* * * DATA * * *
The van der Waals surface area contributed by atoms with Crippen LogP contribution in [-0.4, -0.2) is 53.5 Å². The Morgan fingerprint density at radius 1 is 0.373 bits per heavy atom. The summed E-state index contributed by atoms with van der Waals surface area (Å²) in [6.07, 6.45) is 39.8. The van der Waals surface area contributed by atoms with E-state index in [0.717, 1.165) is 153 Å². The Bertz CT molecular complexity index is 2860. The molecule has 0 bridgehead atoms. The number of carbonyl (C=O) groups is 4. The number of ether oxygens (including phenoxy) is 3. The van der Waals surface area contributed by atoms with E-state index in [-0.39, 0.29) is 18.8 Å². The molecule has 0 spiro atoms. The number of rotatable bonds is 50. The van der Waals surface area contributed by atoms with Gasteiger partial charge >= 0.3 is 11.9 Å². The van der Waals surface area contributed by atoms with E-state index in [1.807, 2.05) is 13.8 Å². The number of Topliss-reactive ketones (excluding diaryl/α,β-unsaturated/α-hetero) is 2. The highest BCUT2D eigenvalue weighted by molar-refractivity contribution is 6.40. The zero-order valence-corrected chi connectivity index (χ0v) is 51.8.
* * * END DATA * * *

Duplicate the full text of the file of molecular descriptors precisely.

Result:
The van der Waals surface area contributed by atoms with Crippen LogP contribution in [-0.4, -0.2) is 53.5 Å². The Morgan fingerprint density at radius 1 is 0.373 bits per heavy atom. The summed E-state index contributed by atoms with van der Waals surface area (Å²) in [6.07, 6.45) is 39.8. The van der Waals surface area contributed by atoms with E-state index in [0.717, 1.165) is 153 Å². The Bertz CT molecular complexity index is 2860. The molecule has 0 bridgehead atoms. The number of carbonyl (C=O) groups is 4. The number of ether oxygens (including phenoxy) is 3. The van der Waals surface area contributed by atoms with E-state index in [-0.39, 0.29) is 18.8 Å². The molecule has 0 spiro atoms. The number of rotatable bonds is 50. The van der Waals surface area contributed by atoms with Gasteiger partial charge >= 0.3 is 11.9 Å². The van der Waals surface area contributed by atoms with E-state index in [1.807, 2.05) is 13.8 Å². The number of Topliss-reactive ketones (excluding diaryl/α,β-unsaturated/α-hetero) is 2. The highest BCUT2D eigenvalue weighted by molar-refractivity contribution is 6.40. The zero-order valence-corrected chi connectivity index (χ0v) is 51.8.